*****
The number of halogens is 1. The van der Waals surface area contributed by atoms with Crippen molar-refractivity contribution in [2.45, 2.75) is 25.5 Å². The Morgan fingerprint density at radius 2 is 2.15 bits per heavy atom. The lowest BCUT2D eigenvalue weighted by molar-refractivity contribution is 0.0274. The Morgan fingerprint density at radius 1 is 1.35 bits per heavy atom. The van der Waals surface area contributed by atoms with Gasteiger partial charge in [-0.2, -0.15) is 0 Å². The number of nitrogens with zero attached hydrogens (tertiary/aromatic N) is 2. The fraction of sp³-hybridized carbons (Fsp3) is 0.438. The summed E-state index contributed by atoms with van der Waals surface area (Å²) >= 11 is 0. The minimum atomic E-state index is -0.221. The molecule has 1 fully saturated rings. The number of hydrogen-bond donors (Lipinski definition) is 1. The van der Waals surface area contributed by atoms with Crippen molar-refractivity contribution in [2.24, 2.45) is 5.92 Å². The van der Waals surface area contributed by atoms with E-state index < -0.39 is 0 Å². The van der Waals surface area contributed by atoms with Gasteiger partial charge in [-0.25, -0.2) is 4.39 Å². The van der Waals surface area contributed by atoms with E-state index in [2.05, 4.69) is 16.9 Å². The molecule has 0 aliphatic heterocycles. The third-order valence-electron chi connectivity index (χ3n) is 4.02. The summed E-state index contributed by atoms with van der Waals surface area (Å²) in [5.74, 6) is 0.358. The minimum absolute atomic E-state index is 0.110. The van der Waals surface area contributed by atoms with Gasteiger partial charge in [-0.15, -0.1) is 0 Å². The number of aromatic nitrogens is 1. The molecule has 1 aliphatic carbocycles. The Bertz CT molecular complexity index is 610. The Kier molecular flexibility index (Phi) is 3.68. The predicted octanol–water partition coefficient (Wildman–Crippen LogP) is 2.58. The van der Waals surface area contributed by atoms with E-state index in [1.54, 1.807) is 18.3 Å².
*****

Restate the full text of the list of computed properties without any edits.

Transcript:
The number of halogens is 1. The van der Waals surface area contributed by atoms with Crippen molar-refractivity contribution in [2.45, 2.75) is 25.5 Å². The Morgan fingerprint density at radius 2 is 2.15 bits per heavy atom. The lowest BCUT2D eigenvalue weighted by molar-refractivity contribution is 0.0274. The Morgan fingerprint density at radius 1 is 1.35 bits per heavy atom. The van der Waals surface area contributed by atoms with Gasteiger partial charge in [-0.2, -0.15) is 0 Å². The number of nitrogens with zero attached hydrogens (tertiary/aromatic N) is 2. The fraction of sp³-hybridized carbons (Fsp3) is 0.438. The summed E-state index contributed by atoms with van der Waals surface area (Å²) >= 11 is 0. The minimum atomic E-state index is -0.221. The molecule has 1 fully saturated rings. The number of hydrogen-bond donors (Lipinski definition) is 1. The van der Waals surface area contributed by atoms with Crippen molar-refractivity contribution in [2.24, 2.45) is 5.92 Å². The van der Waals surface area contributed by atoms with E-state index < -0.39 is 0 Å². The van der Waals surface area contributed by atoms with Gasteiger partial charge in [-0.25, -0.2) is 4.39 Å². The van der Waals surface area contributed by atoms with E-state index in [2.05, 4.69) is 16.9 Å². The molecule has 0 aliphatic heterocycles. The third-order valence-electron chi connectivity index (χ3n) is 4.02. The summed E-state index contributed by atoms with van der Waals surface area (Å²) in [5.74, 6) is 0.358. The minimum absolute atomic E-state index is 0.110. The van der Waals surface area contributed by atoms with Gasteiger partial charge in [-0.15, -0.1) is 0 Å². The number of aromatic nitrogens is 1. The molecule has 1 aliphatic carbocycles. The Bertz CT molecular complexity index is 610. The Kier molecular flexibility index (Phi) is 3.68. The predicted octanol–water partition coefficient (Wildman–Crippen LogP) is 2.58. The van der Waals surface area contributed by atoms with E-state index in [1.54, 1.807) is 18.3 Å².